A report on the Garbage dump in Karachi and the effect global warming may be having on the climate in Pakistan as a result of pollution and waste disposal. Karachi, Pakistan. 15/12/2009.
The agricultural ecosystem can collapse due to global warming and associated risks as it is feared that rising temperature can lead to catastrophes like droughts, water shortages, productivity and biodiversity loss across the world,
70 percent of the total land of Pakistan was located in arid and semi-arid regions, while droughts and loss of biological productivity were common phenomena in the country.
Pakistan was confronted with environmental deterioration in agro-ecosystem and it may cause change in land use due to contamination of farmlands by chemical pollutants from industries.
The two-week UN Climate Change Conference 2009 began in Copenhagen. Delegates from 192 countries are attending. Danish Prime Minister Rasmussen told the delegates that there was an urgent need for a “strong and ambitious climate change agreement”. He also described the climate summit as an “opportunity the world cannot afford to miss”.
Mr Rasmussen’s words are hauntingly true. Global warming is overtaking the planet at a far greater speed than was estimated in the past. According to many scientific reports, rapid changes in climate are already affecting biological patterns in every continent. According to the latest Intergovernmental Panel on Climate Change (IPCC) report, it is more than 90 percent probable that mankind is largely responsible for modern-day climate change. The principal cause is burning fossil fuels coal, oil and gas. The common editorial on climate change published in Daily Times on the eve of the summit warned that there is very little time left to limit the damage of global warming.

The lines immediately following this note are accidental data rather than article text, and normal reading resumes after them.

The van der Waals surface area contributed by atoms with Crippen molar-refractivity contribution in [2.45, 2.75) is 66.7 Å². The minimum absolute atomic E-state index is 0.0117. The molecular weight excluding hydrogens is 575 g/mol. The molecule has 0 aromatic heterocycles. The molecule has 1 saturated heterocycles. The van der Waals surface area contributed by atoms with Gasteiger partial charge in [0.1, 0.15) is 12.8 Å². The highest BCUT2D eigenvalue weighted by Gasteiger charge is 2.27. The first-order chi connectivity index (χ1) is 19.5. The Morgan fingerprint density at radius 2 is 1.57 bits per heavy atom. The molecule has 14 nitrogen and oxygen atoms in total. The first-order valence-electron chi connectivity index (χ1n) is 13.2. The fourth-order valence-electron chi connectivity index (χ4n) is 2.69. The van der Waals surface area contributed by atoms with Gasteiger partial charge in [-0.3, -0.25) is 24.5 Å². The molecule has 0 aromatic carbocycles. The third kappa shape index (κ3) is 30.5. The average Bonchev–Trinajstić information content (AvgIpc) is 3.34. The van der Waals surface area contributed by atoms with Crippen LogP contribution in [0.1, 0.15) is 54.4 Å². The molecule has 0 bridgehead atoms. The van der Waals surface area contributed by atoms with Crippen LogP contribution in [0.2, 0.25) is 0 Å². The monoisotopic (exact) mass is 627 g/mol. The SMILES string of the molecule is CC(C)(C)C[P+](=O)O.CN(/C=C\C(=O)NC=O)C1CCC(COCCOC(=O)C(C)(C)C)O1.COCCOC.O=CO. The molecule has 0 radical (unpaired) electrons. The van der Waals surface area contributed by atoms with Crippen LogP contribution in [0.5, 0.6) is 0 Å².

Pakistan is hardly at the forefront of the climate change campaign, but like all other countries of the world, it too is bearing the brunt of global warming. We come in the category of rain-deficient countries, which is why the news that the Himalayan glaciers are meting at an alarming rate is quite worrisome for not only Pakistan but all of Asia. This would eventually lead to drought all over the continent as these glaciers serve as storage tanks of our river and irrigation system. Though the prospects of a treaty being signed at the Copenhagen summit are not bright, yet we would advise the developed and developing countries of the world to set aside their differences and take remedial steps.
Historically, the main polluters have been the rich countries the US and China together produce 40 percent of the world’s greenhouse gas emissions but since action to cut down on carbon emissions is being demanded globally, the poor countries are also being asked to make sacrifices. The world must take a just approach in this matter. The new treaty on climate change should ascribe responsibility so that the burdens are shared equitably. In other words, developed countries should support developing countries in tackling climate change and share the costs. On their own, the developing countries would not be able to afford all the changes needed to reduce fossil fuel emissions, which is why the developed nations must loosen their purse strings and help make it a truly global project. This year’s climate summit began with a filmed plea from children. The message at the end of the film was, “We have the power to save the world. Now.” The world must pay heed to this message immediately or else the consequences would be catastrophic.